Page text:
Examine the ways in which anthropomorphism and zoomorphism plays an important role in Life of Pi
Yann Martel’s novel, Life of Pi, follows the story of a boy known as Pi through a journey in which he is subjected whilst stuck on the Pacific Ocean. This paper will analyse the use of literary devices anthropomorphism and zoomorphism, and ask what affect these devices induce on the reader and text.
Anthropomorphism is a term specifically used to attribute human characteristics to something that is not. When used to characterise animals, its common use is in children’s books to tend to their illimitable imagination. The association of character archetypes within animal forms are then engrained early on, and are powerful literary tools. In Yann Martel’s Life of Pi this technique is employed in a way in which the reader is asked to suspend their disbelief, in order believe a fantastical yet plausible story. The lead protagonist, Pi, in the early stages of the novel identifies anthropomorphism, as well as zoomorphism: which he says is “when an animal takes a human being, or another animal, to be one of their own kind.” The identification of which, early on, signposts a theme of blurring distinctions between differing species, and how the “measure of madness” which “moves life in strange but saving ways” can instinctively tie them together to coexist.
The novel plays out in three parts. In the first, Pi’s character is introduced by initial conversations with a fictional author and Pi. When the journalist describes their relationship in a succinct, journalistic lexis, Pi is found to have resolved his life, but the fictional author notes that “after all these years, Richard Parker is still on his mind”. These observations offer a unique multi-dimensionality to Pi’s character, and distinguishes between reality and “the story”, liable to conjecture. In the second part, “the story” is told by Pi, exclusively. Thirdly, Pi’s direct dialogue ends, and the fictional author uses “verbatim transcriptions” from an interview between Pi and two men from the “Japanese Ministry of Transport”. Pi recounts the story told in part two, and, reluctantly, a story in which all the characters from the first story are human, suggesting the former story was a bold embellishment. Martel’s use of narrative devices and alternate perspectives sets the story firmly in reality, and gives the magical realism rooting in a solid framing structure, imbuing both stories credence.
In the beginning of the novel, the reader is associated with a, perhaps egocentric, intelligent, adolescent boy who names himself by a pseudonym, Pi. He is raised in the surroundings of his father’s zoo and describes waking to “a pride of Lions”, and, in an instance of watching a tiger eating a goat, is assimilated to the fierce nature of wildlife, early on. In this part of the novel also, Pi develops a personal pantheism by worshipping from three distinctly differing religions: Christianity, Hinduism and Islam. In a metaphor, explaining this to his mother, he rhetorically asks: “if there is only one nation in the sky, shouldn’t all passports be valid for it?” Conjunctively, he harbours an interest in his zoological surroundings and has a good relationship with his “favourite” science teacher, Mr Kumar. Mr Kumar is a staunch atheist who proclaims: “religion is darkness”. Curiously, this doesn’t appear to bother Pi, and following this, he states, “it is not atheists that get stuck in my craw, but agnostics”.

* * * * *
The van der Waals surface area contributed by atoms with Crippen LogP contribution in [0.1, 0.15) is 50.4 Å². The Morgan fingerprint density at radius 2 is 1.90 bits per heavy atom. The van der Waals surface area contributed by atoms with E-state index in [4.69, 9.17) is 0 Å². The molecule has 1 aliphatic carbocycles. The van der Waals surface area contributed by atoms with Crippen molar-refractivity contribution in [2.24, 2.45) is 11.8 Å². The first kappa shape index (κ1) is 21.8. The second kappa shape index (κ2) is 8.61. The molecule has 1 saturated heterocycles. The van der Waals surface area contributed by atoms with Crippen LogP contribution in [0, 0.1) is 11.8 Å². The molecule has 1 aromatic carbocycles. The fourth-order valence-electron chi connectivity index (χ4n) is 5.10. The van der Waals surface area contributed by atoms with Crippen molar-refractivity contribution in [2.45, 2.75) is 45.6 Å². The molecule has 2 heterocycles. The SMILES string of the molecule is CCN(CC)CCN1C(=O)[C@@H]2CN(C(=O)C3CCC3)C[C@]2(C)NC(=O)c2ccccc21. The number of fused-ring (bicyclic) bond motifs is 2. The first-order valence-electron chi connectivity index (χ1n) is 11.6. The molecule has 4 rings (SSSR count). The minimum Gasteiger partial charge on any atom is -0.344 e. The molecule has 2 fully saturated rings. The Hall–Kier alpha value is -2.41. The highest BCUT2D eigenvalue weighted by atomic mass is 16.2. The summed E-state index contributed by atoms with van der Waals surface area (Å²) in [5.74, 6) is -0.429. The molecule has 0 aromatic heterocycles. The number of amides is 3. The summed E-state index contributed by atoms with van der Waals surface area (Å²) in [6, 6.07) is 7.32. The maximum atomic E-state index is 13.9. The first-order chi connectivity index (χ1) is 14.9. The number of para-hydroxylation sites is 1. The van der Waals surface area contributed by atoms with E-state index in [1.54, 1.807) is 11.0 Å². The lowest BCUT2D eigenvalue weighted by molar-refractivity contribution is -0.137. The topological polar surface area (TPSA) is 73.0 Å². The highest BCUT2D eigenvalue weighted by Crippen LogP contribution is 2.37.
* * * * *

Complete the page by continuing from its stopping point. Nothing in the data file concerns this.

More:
Therefore, he identifies that a “choice” between alternating stories needs to be made, and alludes to the forthcoming saga. His interest in zoology and science, as well as his theological belief structure, is what gives Pi’s extraordinary story plausibility. This allows Martel to employ anthropomorphism, and zoomorphism, within a metamorphosis of human characters believably, and test readers’ capacity for faith: do they prefer the “better story” or “dry, yeastless factuality”. Anthropomorphism, and zoomorphism, then become a religiously, and scientifically, symbolic dressing on which Pi turns his story of intense trauma into a bearable, allegoric fable.
Pi tells the reader, in the first chapter, that he is “not one given to projecting human traits onto animals”, but admits in later chapters that he had “anthropomorphised the animals [in his father’s zoo] till they spoke fluent English”. He declares that the most dangerous species of all is “animalus anthropomophicus”, animals seen through man’s eyes. He suggests that this is because man can’t help but “look at an animal and see a mirror”. So when animals elicit human senses such as “devoted, merry” or “bloodthirsty, depraved”, one forgets that although emoting senses, they are not necessarily reflective of animals’ states. This, Pi believes, creates disproportionate senses of comfort, or aggression, in response to a given interaction, putting both animal and human in danger.